Conference: ‘Visual & the Verbal’ Occasioned by Barry Exhibition

Posted in conferences (to attend), exhibitions by Editor on August 31, 2010

The Visual and the Verbal in the Eighteenth Century
University of Kent, 5 November 2010

Sponsored by the Paul Mellon Centre

The conference is being organised in conjunction with the exhibition In Elysium: Prints by James Barry, co-curated by Ben Thomas and Jon Kear. The conference will conclude with a drinks reception and exhibition viewing. Attendance at the conference, reception and exhibition is free but spaces are limited to 50. Please contact Jennie Batchelor (J.E.Batchelor@kent.ac.uk) to reserve a place. Places will be allocated in order of date of application.

9:00-9:30 Registration
9:30-10:00 Jenny Uglow (Kent), ‘Hogarth and Fielding: an Irregular Alliance’
10:00-11:00 Peter de Bolla (King’s College, Cambridge), ‘The Necessity of Judgement’
11:00-11:30 Coffee/tea break
11:30-12:30 John Barrell (York), ‘War and the Moral Economy in North East Wales, 1794’
12:30-13:30 Lunch (provided for speakers only)
13:30-14:30 Harriet Guest (York), ‘The Death of James Cook and the American Crisis’
14:30-15:30 Michael Rosenthal (Warwick), ‘Describing the Colony: The British in New Holland, c. 1788-1823’
15:30-16:00 Coffee/tea break
16:00-17:00 Michael Phillips (York), ‘No. 36 Castle Street East: A Reconstruction of James Barry’s House, Painting and Printmaking Studio’
17:30 Drinks reception and viewing of the exhibition In Elysium: Prints by James Barry

North Carolina Earthenware Opens in Milwaukee

Posted in exhibitions by Editor on August 31, 2010

From the Milwaukee Art Museum:

Art in Clay: Masterworks of North Carolina Earthenware
Milwaukee Art Museum, 2 September 2010 — 17 January 2011

Old Salem Museum & Gardens, 21 March — 14 August 2011
Colonial Williamsburg, 26 September 2011 — 24 June 2012

Sugar Pot, Alamance County, North Carolina, 1790–1800. Lead-glazed earthenware. H. 10 in. Courtesy, Old Salem Museums & Gardens. Photo by Gavin Ashworth.

Slipware, sculptural bottles, faience, and creamware are all part of the rich artistic legacy of North Carolina’s first earthenware potters. During the last half of the eighteenth century, artisans of European descent introduced a variety of old-world ceramic traditions to the Carolina backcountry. From storage and cooking vessels with deeply rooted antecedents to sophisticated ornamental ware with Islamic, Asian, and European overtones, the work of these artisans was as diverse as the culture it helped sustain. North Carolina potters transformed the simplest of materials into vessels of practical utility, astonishing beauty, and cultural and religious significance.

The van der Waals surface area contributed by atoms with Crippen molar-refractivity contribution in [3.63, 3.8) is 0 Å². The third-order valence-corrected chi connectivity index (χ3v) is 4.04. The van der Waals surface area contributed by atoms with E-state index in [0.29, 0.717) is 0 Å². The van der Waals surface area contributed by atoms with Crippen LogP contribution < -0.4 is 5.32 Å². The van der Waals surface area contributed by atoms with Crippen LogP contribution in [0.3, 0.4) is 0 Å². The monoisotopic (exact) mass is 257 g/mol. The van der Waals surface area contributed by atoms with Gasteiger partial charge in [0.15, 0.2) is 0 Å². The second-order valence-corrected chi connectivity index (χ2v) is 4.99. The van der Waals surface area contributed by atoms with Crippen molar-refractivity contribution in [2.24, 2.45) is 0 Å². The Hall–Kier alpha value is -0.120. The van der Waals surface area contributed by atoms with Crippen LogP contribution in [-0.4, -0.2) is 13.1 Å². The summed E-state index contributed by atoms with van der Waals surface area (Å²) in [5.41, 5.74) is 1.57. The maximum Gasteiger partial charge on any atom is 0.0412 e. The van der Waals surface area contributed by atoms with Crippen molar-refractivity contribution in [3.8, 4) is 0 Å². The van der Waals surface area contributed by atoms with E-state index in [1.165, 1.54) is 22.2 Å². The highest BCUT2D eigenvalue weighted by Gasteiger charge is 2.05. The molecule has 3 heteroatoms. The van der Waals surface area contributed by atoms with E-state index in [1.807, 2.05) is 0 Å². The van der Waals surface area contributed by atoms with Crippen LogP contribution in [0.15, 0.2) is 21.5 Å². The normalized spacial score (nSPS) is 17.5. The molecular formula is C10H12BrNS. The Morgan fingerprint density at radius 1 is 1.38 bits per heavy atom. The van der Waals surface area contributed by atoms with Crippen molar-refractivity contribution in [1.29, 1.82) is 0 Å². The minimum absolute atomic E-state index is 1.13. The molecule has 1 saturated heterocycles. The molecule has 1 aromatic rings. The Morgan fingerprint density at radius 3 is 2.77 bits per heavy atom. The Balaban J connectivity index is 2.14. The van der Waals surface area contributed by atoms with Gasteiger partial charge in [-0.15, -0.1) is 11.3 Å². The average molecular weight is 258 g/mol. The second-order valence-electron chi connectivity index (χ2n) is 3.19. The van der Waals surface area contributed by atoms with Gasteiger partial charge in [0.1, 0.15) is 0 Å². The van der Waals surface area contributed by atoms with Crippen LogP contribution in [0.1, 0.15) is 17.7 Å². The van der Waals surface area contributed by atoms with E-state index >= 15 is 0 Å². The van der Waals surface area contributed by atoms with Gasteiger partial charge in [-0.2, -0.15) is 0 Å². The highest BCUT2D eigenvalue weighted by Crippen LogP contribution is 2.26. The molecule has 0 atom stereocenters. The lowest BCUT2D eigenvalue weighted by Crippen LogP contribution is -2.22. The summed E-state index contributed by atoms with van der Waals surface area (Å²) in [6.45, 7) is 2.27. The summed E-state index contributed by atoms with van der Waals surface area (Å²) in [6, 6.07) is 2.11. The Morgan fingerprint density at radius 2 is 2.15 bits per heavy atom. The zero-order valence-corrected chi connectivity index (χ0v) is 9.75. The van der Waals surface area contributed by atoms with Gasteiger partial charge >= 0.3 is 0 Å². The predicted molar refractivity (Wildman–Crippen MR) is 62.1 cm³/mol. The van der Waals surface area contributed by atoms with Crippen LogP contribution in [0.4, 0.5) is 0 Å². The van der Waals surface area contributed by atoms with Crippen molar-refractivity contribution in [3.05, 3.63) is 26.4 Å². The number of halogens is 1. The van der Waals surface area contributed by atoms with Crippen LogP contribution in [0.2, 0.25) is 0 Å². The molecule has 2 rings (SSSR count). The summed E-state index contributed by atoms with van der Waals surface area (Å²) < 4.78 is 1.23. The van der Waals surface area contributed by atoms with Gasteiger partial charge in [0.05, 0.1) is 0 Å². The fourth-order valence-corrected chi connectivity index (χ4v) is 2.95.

Art in Clay is the first major survey of these earthenware traditions and features more than 150 objects. The exhibition explores, among others, work related to the multi-generational Loy family tradition, which originated in France, and that by Moravian immigrant potters who were trained (or influenced) by Gottfried Aust. Aust (American, b. Germany, 1722–1788) was a master potter trained in Saxony, Germany, who later found a home in the North Carolina Moravian missionary settlement. Superior in quality to the pottery the early American colonists were creating, the slip-decorated earthenware, though utilitarian, represented the religious beliefs for which their makers had once been persecuted, and allowed the settlers to maintain a sense of cultural identity in the new world.